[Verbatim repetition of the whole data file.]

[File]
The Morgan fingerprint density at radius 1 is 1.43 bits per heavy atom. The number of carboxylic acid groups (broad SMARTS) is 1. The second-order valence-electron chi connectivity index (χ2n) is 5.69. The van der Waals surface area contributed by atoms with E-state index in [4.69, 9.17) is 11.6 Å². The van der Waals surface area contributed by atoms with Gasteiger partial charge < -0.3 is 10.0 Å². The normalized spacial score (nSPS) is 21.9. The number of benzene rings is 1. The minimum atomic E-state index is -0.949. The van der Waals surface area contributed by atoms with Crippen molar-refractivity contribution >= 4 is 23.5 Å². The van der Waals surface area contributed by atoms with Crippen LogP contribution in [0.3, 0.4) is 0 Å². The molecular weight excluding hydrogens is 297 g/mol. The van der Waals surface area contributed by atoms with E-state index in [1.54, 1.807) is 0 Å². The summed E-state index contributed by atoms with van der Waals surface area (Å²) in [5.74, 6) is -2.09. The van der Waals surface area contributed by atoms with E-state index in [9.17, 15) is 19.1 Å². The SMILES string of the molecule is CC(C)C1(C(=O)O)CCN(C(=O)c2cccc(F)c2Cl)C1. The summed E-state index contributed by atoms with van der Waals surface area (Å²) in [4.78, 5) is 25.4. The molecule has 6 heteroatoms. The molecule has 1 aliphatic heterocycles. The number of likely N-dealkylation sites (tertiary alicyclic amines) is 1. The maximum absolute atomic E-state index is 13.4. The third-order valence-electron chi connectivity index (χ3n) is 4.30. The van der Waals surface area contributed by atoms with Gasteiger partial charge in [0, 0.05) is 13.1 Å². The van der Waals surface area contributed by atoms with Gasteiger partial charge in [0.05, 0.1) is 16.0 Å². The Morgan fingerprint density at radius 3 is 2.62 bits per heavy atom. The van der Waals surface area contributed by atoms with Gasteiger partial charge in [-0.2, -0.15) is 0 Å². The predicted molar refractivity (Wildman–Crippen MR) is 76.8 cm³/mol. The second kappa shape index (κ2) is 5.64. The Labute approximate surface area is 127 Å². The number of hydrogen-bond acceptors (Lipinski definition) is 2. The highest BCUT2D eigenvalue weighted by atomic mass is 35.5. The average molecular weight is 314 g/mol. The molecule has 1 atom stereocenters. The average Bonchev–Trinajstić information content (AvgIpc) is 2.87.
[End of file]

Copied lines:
The Morgan fingerprint density at radius 1 is 1.43 bits per heavy atom. The number of carboxylic acid groups (broad SMARTS) is 1. The second-order valence-electron chi connectivity index (χ2n) is 5.69. The van der Waals surface area contributed by atoms with E-state index in [4.69, 9.17) is 11.6 Å². The van der Waals surface area contributed by atoms with Gasteiger partial charge < -0.3 is 10.0 Å². The normalized spacial score (nSPS) is 21.9. The number of benzene rings is 1. The minimum atomic E-state index is -0.949. The van der Waals surface area contributed by atoms with Crippen molar-refractivity contribution >= 4 is 23.5 Å². The van der Waals surface area contributed by atoms with Crippen LogP contribution in [0.3, 0.4) is 0 Å². The molecular weight excluding hydrogens is 297 g/mol. The van der Waals surface area contributed by atoms with E-state index in [1.54, 1.807) is 0 Å². The summed E-state index contributed by atoms with van der Waals surface area (Å²) in [5.74, 6) is -2.09. The van der Waals surface area contributed by atoms with E-state index in [9.17, 15) is 19.1 Å². The SMILES string of the molecule is CC(C)C1(C(=O)O)CCN(C(=O)c2cccc(F)c2Cl)C1. The summed E-state index contributed by atoms with van der Waals surface area (Å²) in [4.78, 5) is 25.4. The molecule has 6 heteroatoms. The molecule has 1 aliphatic heterocycles. The number of likely N-dealkylation sites (tertiary alicyclic amines) is 1. The maximum absolute atomic E-state index is 13.4. The third-order valence-electron chi connectivity index (χ3n) is 4.30. The van der Waals surface area contributed by atoms with Gasteiger partial charge in [0, 0.05) is 13.1 Å². The van der Waals surface area contributed by atoms with Gasteiger partial charge in [0.05, 0.1) is 16.0 Å². The Morgan fingerprint density at radius 3 is 2.62 bits per heavy atom. The van der Waals surface area contributed by atoms with Gasteiger partial charge in [-0.2, -0.15) is 0 Å². The predicted molar refractivity (Wildman–Crippen MR) is 76.8 cm³/mol. The second kappa shape index (κ2) is 5.64. The Labute approximate surface area is 127 Å². The number of hydrogen-bond acceptors (Lipinski definition) is 2. The highest BCUT2D eigenvalue weighted by atomic mass is 35.5. The average molecular weight is 314 g/mol. The molecule has 1 atom stereocenters. The average Bonchev–Trinajstić information content (AvgIpc) is 2.87.